What have you missed most about Bradford City since the end of last season?

Ian Sheard:

Having a few hours away from the wife? No not at all – it’s the other way round!

I think the match day as a whole is like a tradition now and it’s the whole day I enjoy, made more enjoyable by a win. Getting up and have a bacon sandwich, shake off hangover, Soccer AM, early SKy kick off, Beehive pint and pre match optimism, the match, post match analysis, tin of beer, take away and a decent film followed by MOTD and FL show if we win.

Rob Craven:

Without sounding like Harry Redknapp when discussing the England job, I have missed the day to day news and reports from the club and Width of a Post, as well as the build-up and release of matches that soon flood over your normal life like waves in the sea. Luckily we have had the Euros and the Olympics to help distract us temporarily, but I cannot wait to wake up on Saturday 18th August and get on that train to Gillingham.

Luke Lockwood:

Certainly not ‘High Ho Silver City’, honestly can whoever controls the sound system please change the entrance music this season? It’s embarrassing.

What I miss most as every season – other than the off moments of jubilation – is the discussion and debating amongst other City fans. Not the idiots on the message board who are blinkered to their view and their view alone, but constructive, structured discussions with the bloke at the ground, the colleague at work, the mate down the pub or my dad round the dinner table. That’s really what being a fan is all about!

Damien Wilkinson:

The heightened level of banter pre and post match! Social networking, such as Twitter, seems to have really ramped this up, and, whilst a lot is said about the negatrons and whingers, there seems to be a great community of people around the club. Should the club have a successful season this could take off even further!

Mark Scully:

I have missed the banter with the lads and the away days on the beers watching City, the buzz of seeing City score a goal or bagging all three points has also been missed over the last couple of months. One thing I haven’t missed is looking at the bottom half of the league table to see where Bradford are in the league, hopefully that’s a thing of the past and it’s top half of the league only this coming season.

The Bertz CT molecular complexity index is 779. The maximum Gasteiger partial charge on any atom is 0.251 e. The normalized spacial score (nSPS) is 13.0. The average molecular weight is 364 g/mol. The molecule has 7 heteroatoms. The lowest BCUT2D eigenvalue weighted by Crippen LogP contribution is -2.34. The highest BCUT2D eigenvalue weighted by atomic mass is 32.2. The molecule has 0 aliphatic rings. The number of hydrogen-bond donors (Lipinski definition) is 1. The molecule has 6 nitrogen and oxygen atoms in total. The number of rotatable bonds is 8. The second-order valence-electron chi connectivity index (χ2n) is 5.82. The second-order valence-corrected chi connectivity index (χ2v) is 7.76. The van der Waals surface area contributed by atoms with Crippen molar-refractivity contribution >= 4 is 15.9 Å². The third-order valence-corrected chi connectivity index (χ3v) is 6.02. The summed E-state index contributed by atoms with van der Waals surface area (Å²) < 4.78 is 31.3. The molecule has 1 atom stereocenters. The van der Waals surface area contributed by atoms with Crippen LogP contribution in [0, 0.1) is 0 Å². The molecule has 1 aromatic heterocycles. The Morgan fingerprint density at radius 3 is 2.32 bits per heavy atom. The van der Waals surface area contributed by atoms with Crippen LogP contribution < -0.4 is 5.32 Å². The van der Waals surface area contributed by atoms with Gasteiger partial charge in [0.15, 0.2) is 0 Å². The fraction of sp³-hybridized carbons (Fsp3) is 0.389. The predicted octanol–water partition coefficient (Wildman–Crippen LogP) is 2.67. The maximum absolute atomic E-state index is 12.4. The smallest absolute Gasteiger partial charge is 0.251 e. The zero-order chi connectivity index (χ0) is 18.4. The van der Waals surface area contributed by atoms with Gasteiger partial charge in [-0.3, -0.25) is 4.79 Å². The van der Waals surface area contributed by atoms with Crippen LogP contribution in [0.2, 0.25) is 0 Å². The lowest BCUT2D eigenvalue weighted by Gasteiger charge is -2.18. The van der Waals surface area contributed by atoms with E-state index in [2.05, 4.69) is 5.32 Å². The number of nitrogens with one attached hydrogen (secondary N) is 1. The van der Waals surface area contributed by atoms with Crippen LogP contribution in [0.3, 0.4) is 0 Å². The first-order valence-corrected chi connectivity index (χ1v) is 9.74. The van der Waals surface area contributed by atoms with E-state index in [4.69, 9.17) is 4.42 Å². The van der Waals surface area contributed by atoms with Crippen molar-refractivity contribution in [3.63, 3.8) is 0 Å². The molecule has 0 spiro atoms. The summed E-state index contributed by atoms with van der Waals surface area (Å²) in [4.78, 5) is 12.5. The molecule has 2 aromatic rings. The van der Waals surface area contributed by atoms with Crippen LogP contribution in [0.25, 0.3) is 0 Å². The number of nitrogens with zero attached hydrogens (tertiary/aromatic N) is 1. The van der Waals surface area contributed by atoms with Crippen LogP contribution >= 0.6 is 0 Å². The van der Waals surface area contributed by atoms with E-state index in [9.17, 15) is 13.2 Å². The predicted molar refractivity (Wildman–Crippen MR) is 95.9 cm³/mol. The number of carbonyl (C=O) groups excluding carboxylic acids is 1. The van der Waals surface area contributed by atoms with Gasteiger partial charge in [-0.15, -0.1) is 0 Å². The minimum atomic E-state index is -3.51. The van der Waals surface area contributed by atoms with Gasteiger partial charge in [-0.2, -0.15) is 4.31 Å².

Gareth Walker:

I miss the routine and the Saturday matchday feeling. As someone who travels over from Accrington for games, my whole weekend tends to revolve around City. Ultimately, City games give me an opportunity to see friends and family, as well as enjoying my favourite pastime; and I miss that during the summer months, when I am forced into trying to put off DIY jobs whilst watching cricket.

Alex Scott:

Watching people play football.

Categories: Opinion, Season Preview

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3 replies

  1. Interesting comments from all the panel.
    we’ve lacked goals from midfield season upon season for me,so im going for gary jones to be the player that knits everything together.
    We all can see his goal scoring record at lge1&2 level. I also feel his drive from midfield is something we’ve lacked in previous seasons.

    • It is unbeleivable how Nahki is being made out to be some arrogant self centered player. Interesting enough Mr. conell played for a promotion team and games per goal ratio no where close to Nahki. lets see how the board/gaffer handle him this season. He wil still score as much goals as any other striker with a hell of a lot less minutes.

      Well done Bradford for showing how much you appreciate talent 🙂

      • I’m not sure if anyone is turning on Nahki. From the point of view of this site, we commented that he had a swagger at Guiseley and was openly complaining about team mates in a way we never saw last season, but as he scored two and made two he can have a swagger for all I care.

        Last season was a big success for Nahki, and it’s a surprise he has started this season out of the team. We have commented that’s a test for him and how he handles it, because it is. Similarily if Davies is on the bench today, Ritchie Jones gets dropped during the season and Hanson loses his place, these would all be test of characters that we will all be watching closely.